CHICAGO (MARCH 30, 2004) – Many women report an increase in gingival inflammation and discomfort associated with their menstrual cycle, according to findings published in the March Journal of Periodontology. This is the first time this well-known phenomenon has ever been studied.
"What we found is that several women reported considerable oral symptoms prior to menses," said Eli E. Machtei, D.M.D., Unit of Periodontology Department of Maxillofacial Surgery, Rambam Medical Center and Technion Faculty of Medicine.
The symptoms included a slight burning sensation, bleeding with minor irritation, redness to the gums, oral ulcers and general pain and discomfort in the gums.
In this study, researchers compared the gingival and periodontal status of 18 premenopausal women between the ages of 20 to 50 years at different time points of their menstrual cycles. The time points were ovulation, premenstruation and menstruation. During the examination, researchers measured plaque index, gingival index, probing depth, gingival recession and clinical attachment level.
"Gingival inflammation was lower during menstruation than during ovulation and premenstruation," said Machtei. "This may be attributed to the hormone known as serum estradiol, which is a natural form of estrogen that peaks and drops during ovulation and premenstruation." "Further studies will be required to explore the mechanism by which this phenomenon occurs, and to examine whether these transitional changes have any lasting negative effects on the periodontium," said Michael P. Rethman, D.D.S., M.S., and president of the American Academy of Periodontology. "In the meantime, patients should remember the importance of telling their dental professionals about what is going on in their bodies including any prescription or over-the-counter medications they are taking. This way dental professionals can explain any effects it has on periodontal health."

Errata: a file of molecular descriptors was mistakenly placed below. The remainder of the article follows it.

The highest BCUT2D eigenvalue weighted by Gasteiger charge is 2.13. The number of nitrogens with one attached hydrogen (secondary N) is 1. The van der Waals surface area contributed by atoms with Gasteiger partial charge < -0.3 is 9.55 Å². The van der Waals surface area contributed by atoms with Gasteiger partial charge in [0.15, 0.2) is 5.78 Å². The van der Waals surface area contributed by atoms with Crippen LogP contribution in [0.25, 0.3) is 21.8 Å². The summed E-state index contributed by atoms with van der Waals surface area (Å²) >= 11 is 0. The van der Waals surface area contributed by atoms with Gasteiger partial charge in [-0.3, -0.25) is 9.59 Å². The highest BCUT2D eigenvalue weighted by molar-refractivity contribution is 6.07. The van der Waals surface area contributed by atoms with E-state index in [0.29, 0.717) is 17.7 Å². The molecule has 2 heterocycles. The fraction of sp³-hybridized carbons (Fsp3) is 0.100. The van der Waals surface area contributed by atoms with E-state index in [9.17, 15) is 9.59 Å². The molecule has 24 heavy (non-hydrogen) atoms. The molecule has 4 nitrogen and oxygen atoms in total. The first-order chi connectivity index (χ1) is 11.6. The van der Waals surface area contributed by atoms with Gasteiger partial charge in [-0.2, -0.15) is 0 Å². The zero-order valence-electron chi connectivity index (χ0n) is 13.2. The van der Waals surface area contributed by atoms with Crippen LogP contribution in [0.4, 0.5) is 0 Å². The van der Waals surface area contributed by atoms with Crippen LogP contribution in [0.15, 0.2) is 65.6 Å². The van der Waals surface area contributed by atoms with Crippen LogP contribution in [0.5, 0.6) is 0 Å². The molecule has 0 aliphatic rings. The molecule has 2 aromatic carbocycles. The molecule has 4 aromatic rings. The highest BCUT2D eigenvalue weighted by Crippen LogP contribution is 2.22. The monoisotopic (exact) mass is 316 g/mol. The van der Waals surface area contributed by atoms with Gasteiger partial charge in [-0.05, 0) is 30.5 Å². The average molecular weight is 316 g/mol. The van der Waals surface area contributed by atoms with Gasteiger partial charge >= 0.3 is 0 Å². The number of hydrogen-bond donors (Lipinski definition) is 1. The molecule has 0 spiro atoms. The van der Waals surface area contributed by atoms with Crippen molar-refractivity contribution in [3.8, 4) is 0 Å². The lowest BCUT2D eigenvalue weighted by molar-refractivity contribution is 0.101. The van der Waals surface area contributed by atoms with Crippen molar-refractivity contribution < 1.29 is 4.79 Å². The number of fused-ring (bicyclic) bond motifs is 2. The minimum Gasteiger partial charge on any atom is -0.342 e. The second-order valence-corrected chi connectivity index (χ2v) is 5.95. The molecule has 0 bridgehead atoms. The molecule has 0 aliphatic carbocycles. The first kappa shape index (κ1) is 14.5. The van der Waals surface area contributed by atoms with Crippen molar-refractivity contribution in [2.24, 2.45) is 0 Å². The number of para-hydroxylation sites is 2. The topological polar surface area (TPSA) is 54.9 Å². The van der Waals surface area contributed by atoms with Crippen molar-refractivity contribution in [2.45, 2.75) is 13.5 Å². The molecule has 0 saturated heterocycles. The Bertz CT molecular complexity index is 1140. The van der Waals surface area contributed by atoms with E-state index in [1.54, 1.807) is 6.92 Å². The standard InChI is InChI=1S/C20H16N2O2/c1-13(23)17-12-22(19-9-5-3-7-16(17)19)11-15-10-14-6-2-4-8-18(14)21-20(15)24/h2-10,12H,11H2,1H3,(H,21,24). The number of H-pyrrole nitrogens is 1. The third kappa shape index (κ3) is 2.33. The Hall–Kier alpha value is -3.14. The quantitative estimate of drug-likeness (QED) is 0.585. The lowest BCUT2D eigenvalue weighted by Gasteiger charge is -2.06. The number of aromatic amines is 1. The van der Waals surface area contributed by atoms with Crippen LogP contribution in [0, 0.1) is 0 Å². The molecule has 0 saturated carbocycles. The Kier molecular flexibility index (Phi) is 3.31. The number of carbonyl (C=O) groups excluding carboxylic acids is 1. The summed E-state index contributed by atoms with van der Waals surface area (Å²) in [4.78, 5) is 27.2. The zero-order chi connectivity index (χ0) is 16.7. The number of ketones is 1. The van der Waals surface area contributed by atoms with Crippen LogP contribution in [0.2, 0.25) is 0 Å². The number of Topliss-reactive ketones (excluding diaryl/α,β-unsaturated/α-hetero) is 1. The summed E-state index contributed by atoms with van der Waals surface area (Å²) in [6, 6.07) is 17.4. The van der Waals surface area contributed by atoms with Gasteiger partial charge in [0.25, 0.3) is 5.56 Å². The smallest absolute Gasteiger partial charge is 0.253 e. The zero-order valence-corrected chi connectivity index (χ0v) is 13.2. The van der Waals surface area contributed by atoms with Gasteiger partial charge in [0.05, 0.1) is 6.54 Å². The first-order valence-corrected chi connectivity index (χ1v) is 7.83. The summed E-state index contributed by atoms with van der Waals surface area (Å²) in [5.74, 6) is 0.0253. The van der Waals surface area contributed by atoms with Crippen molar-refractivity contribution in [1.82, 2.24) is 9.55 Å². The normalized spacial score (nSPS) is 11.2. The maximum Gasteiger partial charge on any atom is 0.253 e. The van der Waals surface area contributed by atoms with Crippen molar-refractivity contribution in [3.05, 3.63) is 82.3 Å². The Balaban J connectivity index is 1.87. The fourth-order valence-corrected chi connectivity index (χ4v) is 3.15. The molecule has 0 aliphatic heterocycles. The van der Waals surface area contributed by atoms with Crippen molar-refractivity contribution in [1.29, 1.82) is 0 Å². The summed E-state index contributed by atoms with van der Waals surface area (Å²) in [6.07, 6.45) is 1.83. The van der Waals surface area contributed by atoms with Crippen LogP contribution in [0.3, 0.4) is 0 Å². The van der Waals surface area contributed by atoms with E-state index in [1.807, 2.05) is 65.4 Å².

Source: Eurekalert & othersLast reviewed: By John M. Grohol, Psy.D. on 21 Feb 2009
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